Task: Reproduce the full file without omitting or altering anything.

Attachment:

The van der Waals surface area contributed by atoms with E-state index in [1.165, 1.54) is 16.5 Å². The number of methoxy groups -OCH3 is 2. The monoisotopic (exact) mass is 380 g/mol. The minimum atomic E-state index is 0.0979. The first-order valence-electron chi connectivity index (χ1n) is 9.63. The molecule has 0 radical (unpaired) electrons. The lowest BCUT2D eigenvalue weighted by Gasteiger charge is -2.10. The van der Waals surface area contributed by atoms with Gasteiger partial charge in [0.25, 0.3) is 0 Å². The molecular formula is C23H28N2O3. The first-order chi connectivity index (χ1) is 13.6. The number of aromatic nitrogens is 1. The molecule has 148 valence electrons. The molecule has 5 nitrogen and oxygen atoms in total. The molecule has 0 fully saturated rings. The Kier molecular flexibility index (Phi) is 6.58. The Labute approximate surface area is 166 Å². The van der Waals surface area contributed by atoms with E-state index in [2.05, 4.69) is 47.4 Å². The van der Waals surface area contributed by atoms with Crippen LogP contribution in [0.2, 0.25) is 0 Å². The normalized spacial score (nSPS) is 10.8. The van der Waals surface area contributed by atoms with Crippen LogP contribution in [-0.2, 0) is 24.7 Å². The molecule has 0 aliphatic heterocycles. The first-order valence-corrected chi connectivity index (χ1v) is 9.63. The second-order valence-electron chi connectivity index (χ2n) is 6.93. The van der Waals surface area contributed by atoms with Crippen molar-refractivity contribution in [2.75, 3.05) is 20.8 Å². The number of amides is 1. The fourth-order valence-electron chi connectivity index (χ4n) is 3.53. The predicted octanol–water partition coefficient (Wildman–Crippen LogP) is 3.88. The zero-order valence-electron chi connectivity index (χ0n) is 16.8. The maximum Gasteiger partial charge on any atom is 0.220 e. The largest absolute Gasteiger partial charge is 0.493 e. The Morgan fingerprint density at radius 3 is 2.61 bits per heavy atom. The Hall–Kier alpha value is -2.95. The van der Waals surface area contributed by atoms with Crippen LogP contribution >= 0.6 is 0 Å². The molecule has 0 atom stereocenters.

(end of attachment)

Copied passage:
The van der Waals surface area contributed by atoms with E-state index in [1.165, 1.54) is 16.5 Å². The number of methoxy groups -OCH3 is 2. The monoisotopic (exact) mass is 380 g/mol. The minimum atomic E-state index is 0.0979. The first-order valence-electron chi connectivity index (χ1n) is 9.63. The molecule has 0 radical (unpaired) electrons. The lowest BCUT2D eigenvalue weighted by Gasteiger charge is -2.10. The van der Waals surface area contributed by atoms with Gasteiger partial charge in [0.25, 0.3) is 0 Å². The molecular formula is C23H28N2O3. The first-order chi connectivity index (χ1) is 13.6. The number of aromatic nitrogens is 1. The molecule has 148 valence electrons. The molecule has 5 nitrogen and oxygen atoms in total. The molecule has 0 fully saturated rings. The Kier molecular flexibility index (Phi) is 6.58. The Labute approximate surface area is 166 Å². The van der Waals surface area contributed by atoms with E-state index in [2.05, 4.69) is 47.4 Å². The van der Waals surface area contributed by atoms with Crippen LogP contribution in [0.2, 0.25) is 0 Å². The normalized spacial score (nSPS) is 10.8. The van der Waals surface area contributed by atoms with Crippen LogP contribution in [-0.2, 0) is 24.7 Å². The molecule has 0 aliphatic heterocycles. The first-order valence-corrected chi connectivity index (χ1v) is 9.63. The second-order valence-electron chi connectivity index (χ2n) is 6.93. The van der Waals surface area contributed by atoms with Crippen molar-refractivity contribution in [2.75, 3.05) is 20.8 Å². The number of amides is 1. The fourth-order valence-electron chi connectivity index (χ4n) is 3.53. The predicted octanol–water partition coefficient (Wildman–Crippen LogP) is 3.88. The zero-order valence-electron chi connectivity index (χ0n) is 16.8. The maximum Gasteiger partial charge on any atom is 0.220 e. The largest absolute Gasteiger partial charge is 0.493 e. The Morgan fingerprint density at radius 3 is 2.61 bits per heavy atom. The Hall–Kier alpha value is -2.95. The van der Waals surface area contributed by atoms with Crippen LogP contribution >= 0.6 is 0 Å². The molecule has 0 atom stereocenters.